Adobe Spark allows you to create animated videos. You can embed photos, videos and audio record your story. You simply import your photo or video and record a description of the content you want to convey. Each slide or photo is allotted a 10 second audio recording. Although this was ample time for my slides, this may be problematic for others with more detailed content to cover. The user picks a background theme and music that best  suits their presentation. Text and icons can also be added to presentations. The original presentation that is presented to the user includes 10 slides. It was easy to add additional slides and I could move things around by simply dragging and dropping individual slides to where I wanted them. Another nice feature of Adobe Spark is that it automatically saves your project. I was grateful for this feature as for some reason as I got close to finishing my video, my screen went blank (4 times!!!) and a warning came up stating that something had gone wrong and I had to reload the page. I have to admit, that initially I panicked as I thought I had lost my entire presentation. Luckily, like I said, there is a built in “save” feature built in and all my hard work had been saved. I will defiantly  add Adobe Spark onto my  list of  teaching tools and use it in the classroom. I wont say I’m a pro in using it as of yet but it is definitely fun, user friendly and  i believe it will increase student engagement in the classroom. If you feel like it, check out my first attempt with Adobe Spark!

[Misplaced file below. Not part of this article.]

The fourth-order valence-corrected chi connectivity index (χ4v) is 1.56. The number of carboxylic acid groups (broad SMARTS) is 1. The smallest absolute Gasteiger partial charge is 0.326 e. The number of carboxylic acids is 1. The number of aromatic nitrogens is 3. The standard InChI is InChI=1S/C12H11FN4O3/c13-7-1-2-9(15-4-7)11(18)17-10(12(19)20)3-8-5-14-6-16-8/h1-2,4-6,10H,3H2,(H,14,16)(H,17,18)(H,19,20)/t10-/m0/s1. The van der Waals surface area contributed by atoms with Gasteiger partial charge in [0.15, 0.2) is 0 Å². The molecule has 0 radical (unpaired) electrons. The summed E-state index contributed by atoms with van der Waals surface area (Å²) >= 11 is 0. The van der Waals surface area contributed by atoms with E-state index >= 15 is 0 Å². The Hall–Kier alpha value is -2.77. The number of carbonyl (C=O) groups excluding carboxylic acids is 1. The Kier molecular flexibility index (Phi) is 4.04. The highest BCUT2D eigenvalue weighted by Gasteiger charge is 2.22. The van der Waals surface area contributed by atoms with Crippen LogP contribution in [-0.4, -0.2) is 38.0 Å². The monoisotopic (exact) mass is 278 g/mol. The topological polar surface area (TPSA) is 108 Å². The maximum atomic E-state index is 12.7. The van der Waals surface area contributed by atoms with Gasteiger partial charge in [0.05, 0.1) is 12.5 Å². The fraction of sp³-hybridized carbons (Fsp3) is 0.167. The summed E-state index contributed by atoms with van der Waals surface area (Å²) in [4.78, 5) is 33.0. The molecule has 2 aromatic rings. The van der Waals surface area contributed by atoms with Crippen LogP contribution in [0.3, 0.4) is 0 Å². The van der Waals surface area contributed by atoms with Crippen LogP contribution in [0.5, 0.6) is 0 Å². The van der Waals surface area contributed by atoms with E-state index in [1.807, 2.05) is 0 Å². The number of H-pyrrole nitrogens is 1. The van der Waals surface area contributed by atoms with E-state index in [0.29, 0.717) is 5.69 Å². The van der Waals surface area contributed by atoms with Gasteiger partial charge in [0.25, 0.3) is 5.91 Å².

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Myth Busters!!!

Have  you ever been told you shouldn’t or can’t do something? Have you ever had doubt cast upon you only to have  been motivated that much more by the lack of trust or hesitation of others? Call it my desire to always fight for the underdog, a motivation to find out things for myself, or plain stupidity, but this is what I do. I was the kid that had to stick my tongue to the metal play-structure in the playground to see if it would really stick. The kid that had to touch the stove to see if it really was hot, the kid that had to really see if the ice was to thin to skate on… yes, the person who was told moodle was a terrible, horrible and despicable LMS , but had to find out for herself.